THERE are some things that are disconcerting; one of them is rushing to the airport to catch a flight only to be met with a strike, picketing or shutdown of airports by the workers’ unions in the aviation sector. In the past couple of months, travellers were subjected to nightmares due to service disruptions from a variety of sources, especially striking aviation sector workers. 

On September 12, 2022, the unions dislocated services as they protested a bill in the National Assembly seeking to classify their jobs as “essential services” which, they felt, would hamper their labour rights.

Also, on September 19, 2022, the National Association of Nigerian Students, NANS, blocked the roads to the local and international airports in Ikeja, Lagos, as part of their mass actions to force the Federal Government to end its rift with the Academic Staff Union of Universities, ASUU, to enable them return to school.

The latest rupture in the flow of air travel activities took place at the Terminal Two of the Murtala Muhammed Airport, MMA2, Lagos, where aviation unions shut down the terminal operated by Bicourtney Air Services Limited, BASL, over alleged maltreatment of their members. Bicourtney’s claim that it followed  Labour laws in discharging the services of 34 staff was disputed by the Air Services Senior Staff Association of Nigeria, ATSSSAN. 

Travellers suffered delayed departures as the airlines which operate at the terminal had to relocate to the General Aviation Terminal, GAT, to process their customers.

Aviation sector workers and their employers must be reminded of the importance of the air transport sector, in case they forget. Air travel, whether domestic or international, is an activity of worldwide implications. The disruption of services, even in a local airport, leads to avoidable suffering of passengers from all walks of life, and massive business losses. It is not healthy for the economic and social interests of the nation.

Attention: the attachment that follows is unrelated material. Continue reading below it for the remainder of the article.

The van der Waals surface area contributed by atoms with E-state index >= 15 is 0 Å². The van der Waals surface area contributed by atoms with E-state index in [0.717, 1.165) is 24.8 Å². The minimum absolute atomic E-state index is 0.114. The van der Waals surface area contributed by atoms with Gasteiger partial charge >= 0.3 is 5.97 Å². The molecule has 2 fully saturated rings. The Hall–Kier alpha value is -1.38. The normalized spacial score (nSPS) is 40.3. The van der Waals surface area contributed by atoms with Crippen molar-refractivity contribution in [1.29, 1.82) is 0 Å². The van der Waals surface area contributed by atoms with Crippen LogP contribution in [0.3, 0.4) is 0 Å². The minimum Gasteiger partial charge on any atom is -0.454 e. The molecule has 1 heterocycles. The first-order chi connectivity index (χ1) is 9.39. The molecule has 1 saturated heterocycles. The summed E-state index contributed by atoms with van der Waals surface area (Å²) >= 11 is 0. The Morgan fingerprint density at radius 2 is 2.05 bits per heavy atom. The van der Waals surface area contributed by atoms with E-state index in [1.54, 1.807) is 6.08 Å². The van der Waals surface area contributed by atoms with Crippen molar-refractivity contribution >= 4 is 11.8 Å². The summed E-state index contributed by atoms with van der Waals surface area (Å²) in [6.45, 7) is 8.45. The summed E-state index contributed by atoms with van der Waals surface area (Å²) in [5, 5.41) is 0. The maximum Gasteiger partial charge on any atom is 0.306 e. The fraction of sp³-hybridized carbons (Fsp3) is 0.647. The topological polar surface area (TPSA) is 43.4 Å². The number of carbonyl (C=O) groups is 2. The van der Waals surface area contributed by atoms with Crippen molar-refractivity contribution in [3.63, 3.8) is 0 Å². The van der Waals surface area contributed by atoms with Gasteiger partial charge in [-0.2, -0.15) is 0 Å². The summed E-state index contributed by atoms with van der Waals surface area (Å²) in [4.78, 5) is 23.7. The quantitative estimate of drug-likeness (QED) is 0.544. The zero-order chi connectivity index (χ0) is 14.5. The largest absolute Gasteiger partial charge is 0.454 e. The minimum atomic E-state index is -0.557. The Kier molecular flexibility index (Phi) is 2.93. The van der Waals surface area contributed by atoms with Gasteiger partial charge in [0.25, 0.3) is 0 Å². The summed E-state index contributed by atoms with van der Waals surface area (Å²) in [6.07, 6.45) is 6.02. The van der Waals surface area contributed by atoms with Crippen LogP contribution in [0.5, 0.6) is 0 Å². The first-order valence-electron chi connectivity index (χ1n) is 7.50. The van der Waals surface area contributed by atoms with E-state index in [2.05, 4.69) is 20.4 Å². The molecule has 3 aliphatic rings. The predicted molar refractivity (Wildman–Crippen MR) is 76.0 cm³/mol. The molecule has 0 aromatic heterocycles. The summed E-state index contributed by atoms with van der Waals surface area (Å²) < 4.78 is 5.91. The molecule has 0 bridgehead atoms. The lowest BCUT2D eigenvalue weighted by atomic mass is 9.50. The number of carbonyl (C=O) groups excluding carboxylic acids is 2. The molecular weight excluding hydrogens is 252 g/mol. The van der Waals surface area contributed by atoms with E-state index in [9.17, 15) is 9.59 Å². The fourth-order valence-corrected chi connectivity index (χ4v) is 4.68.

Disruptions should be rare. Aviation unions should desist from abusing their power of strikes. They should always exhaust all avenues of peaceful resolution and apply the “long rope” principle before taking mass actions. When an organisation has to shed weight to cope with emerging challenges, the unions should act to ensure that it is done justly and in line with the laws.

The same applies to the employers and bosses. Nobody should feel too big to engage in dialogue with the workforce, or intimidate workers because they are “little people”.  These same “little people” have shown they are capable of wielding the big stick. Workers should not be sacked because of involvement in legitimate union activities because the welfare of workers is part of an organisation’s strength. Constructive engagement, not impunity, is needed to foster aviation sector stability.

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